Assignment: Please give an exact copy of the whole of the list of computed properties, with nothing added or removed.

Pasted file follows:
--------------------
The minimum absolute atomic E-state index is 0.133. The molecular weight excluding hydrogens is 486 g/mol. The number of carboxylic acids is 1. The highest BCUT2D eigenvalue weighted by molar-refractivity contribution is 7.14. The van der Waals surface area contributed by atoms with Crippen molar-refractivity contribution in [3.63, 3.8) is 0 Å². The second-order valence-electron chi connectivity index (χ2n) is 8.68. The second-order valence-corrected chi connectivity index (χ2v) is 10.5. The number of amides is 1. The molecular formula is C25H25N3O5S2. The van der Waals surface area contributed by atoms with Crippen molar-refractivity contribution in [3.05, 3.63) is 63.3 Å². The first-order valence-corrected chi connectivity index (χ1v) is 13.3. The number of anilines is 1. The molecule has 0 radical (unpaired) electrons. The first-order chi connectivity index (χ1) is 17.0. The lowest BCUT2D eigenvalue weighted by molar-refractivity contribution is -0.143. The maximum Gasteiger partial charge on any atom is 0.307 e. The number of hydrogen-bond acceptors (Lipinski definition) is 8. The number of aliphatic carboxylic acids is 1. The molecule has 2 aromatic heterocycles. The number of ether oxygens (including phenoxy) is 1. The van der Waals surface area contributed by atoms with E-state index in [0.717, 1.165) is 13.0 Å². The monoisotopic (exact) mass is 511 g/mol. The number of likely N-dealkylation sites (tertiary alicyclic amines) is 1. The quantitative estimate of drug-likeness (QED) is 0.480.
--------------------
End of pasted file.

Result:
The minimum absolute atomic E-state index is 0.133. The molecular weight excluding hydrogens is 486 g/mol. The number of carboxylic acids is 1. The highest BCUT2D eigenvalue weighted by molar-refractivity contribution is 7.14. The van der Waals surface area contributed by atoms with Crippen molar-refractivity contribution in [3.63, 3.8) is 0 Å². The second-order valence-electron chi connectivity index (χ2n) is 8.68. The second-order valence-corrected chi connectivity index (χ2v) is 10.5. The number of amides is 1. The molecular formula is C25H25N3O5S2. The van der Waals surface area contributed by atoms with Crippen molar-refractivity contribution in [3.05, 3.63) is 63.3 Å². The first-order valence-corrected chi connectivity index (χ1v) is 13.3. The number of anilines is 1. The molecule has 0 radical (unpaired) electrons. The first-order chi connectivity index (χ1) is 17.0. The lowest BCUT2D eigenvalue weighted by molar-refractivity contribution is -0.143. The maximum Gasteiger partial charge on any atom is 0.307 e. The number of hydrogen-bond acceptors (Lipinski definition) is 8. The number of aliphatic carboxylic acids is 1. The molecule has 2 aromatic heterocycles. The number of ether oxygens (including phenoxy) is 1. The van der Waals surface area contributed by atoms with E-state index in [0.717, 1.165) is 13.0 Å². The monoisotopic (exact) mass is 511 g/mol. The number of likely N-dealkylation sites (tertiary alicyclic amines) is 1. The quantitative estimate of drug-likeness (QED) is 0.480.